The Proverbs are short, profound sayings of what sometimes is called common sense, but which is increasingly uncommon. Perceptive, practical, pointed and positive.
The Proverbs are "like apples of gold in settings of silver" Proverbs 25:11.
Solomon's Search for Meaning and Purpose in Life
King Solomon, the author of the Book of Ecclesiastes, was the richest and most powerful king in the world at his time. Solomon was famous for his wisdom, riches and literary achievements. Solomon had the power to do anything he wanted and he had the wealth to indulge every whim.
Asking the Right Questions
It is incredible to think that this Book was written almost 3,000 years ago. It seems so very up-to-date in this secular humanist, existential and hedonist society. Solomon's philosophical search for meaning and purpose in life resonates through the ages. He asks the fundamental questions: Is life more than the things we see, do and possess? What is the meaning of life?
Futility and Frustration
"'Vanity of vanities,' says the Preacher; 'Vanity of vanities, all is vanity.' What profit has a man from all his labour in which he toils under the sun? One generation passes away, and another generation comes; But the earth abides forever. The sun also rises, and the sun goes down, and hastens to the place where it arose. The wind goes toward the south, and turns around to the north; the wind whirls about continually, and comes again on its circuit. All the rivers run into the sea, Yet the sea is not full; to the place from which the rivers come, there they return again. All things are full of labour; man cannot express it. The eye is not satisfied with seeing, nor the ear filled with hearing. That which has been is what will be, that which is done is what will be done, and there is nothing new under the sun. Ecclesiastes 1:2-9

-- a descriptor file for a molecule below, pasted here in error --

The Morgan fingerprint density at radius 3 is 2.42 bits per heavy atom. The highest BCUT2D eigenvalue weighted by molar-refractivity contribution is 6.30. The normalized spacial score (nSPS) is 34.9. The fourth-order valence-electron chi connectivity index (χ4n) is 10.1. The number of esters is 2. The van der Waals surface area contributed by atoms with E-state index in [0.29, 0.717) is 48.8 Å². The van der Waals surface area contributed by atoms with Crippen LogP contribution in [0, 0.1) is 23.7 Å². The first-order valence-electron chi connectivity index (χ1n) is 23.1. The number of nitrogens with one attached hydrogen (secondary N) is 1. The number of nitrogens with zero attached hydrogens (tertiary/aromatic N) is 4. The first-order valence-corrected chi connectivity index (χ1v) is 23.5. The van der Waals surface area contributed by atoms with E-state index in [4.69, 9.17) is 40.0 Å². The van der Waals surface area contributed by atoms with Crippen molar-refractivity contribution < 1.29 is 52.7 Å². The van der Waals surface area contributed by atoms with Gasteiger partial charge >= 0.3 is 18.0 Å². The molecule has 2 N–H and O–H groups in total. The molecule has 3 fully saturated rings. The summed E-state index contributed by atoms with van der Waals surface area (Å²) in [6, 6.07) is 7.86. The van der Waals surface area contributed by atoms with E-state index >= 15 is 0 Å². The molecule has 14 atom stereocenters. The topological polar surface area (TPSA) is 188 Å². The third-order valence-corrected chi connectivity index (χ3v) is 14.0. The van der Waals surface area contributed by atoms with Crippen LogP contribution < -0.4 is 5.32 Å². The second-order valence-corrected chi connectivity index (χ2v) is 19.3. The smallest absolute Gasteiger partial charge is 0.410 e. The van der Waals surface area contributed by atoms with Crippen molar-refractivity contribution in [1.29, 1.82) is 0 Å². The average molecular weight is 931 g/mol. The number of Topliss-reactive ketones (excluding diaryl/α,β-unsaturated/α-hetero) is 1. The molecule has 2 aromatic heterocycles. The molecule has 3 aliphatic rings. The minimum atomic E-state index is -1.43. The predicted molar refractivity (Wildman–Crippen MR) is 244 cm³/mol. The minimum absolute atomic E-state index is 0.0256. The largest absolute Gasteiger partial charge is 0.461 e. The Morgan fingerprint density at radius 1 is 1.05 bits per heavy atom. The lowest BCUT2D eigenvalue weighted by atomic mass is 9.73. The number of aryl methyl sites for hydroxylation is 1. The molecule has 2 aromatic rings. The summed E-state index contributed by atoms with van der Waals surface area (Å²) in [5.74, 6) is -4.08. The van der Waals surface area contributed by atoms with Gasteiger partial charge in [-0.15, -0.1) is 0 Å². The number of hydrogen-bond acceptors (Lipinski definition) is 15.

"He brought me to the banqueting house, and his banner over me was love." Song of Solomon 2:4
The Song of Solomon is also known as the Song of Songs. This book was written early in King Solomon's reign, probably around 965BC.
Union and Communion
Our relationship with God is to celebrated and sung about. The Psalms and Hymns are essentially celebrations of God's love for us, and our love for Him.
As the Psalms are about worship,
Proverbs deal with wisdom,
Song of Songs deals with our love for God and His love for us.
Wisdom, worship and love are to be received with gratitude and celebrated with joy.
"Worship the Lord in the beauty of holiness."
The Song of Songs illustrates God's passionate love for His people through a love story based on an actual romance of King Solomon. In the Song of Songs we see:
Seeking His countenance,
Surrendering the will,
Reflecting His beauty,
The perfection of the Bridegroom,
Sharing the Divine nature and
The main themes are:
"All we like sheep have gone astray; we have turned, every one, to his own way; and the Lord has laid on Him the iniquity of us all." Isaiah 53:6
The Bible in a Nutshell
Isaiah is a mini-Bible in structure. Like the Bible, Isaiah has 66 chapters in two main sections. 39 chapters in the first section (like the Old Testament) and 27 in the second section (like the New Testament). The message of the first 39 chapters of Isaiah summarizes the message of the Old Testament. The message of the last 27 chapters of Isaiah summarizes the message of the New Testament.
Dealing with Sin
The Old Testament opens with God's case against man because of his sin. Isaiah opens the same way. "Come now, and let us reason together, says the Lord, though your sins are like scarlet, they shall be as white as snow; though they are red like crimson, they shall be as wool." Isaiah 1:18
The Coming King
The first section closes with a prophecy of the coming King of righteousness and the Redemption of Israel, just as the prophets close the Old Testament with predictions of His coming Kingdom. "But to you who fear My Name, the Son of righteousness shall arise with healing in His wings…" Malachi 4:2
Prepare the Way
Isaiah is a Messianic Book. The second part of Isaiah, starting with chapter 40, begins with "Comfort, yes, comfort, My people! Says Your God… the voice of one crying in the wilderness; prepare the way of the Lord; make straight in the desert a highway for our God. Every valley shall be exalted and every mountain and hill brought low; the crooked places shall be made straight and the rough places smooth; the glory of the Lord shall be revealed and all flesh shall see it together…" Isaiah 40:1-5. These are the very words used by John the Baptist at the beginning of the New Testament (Matthew 3:1-3).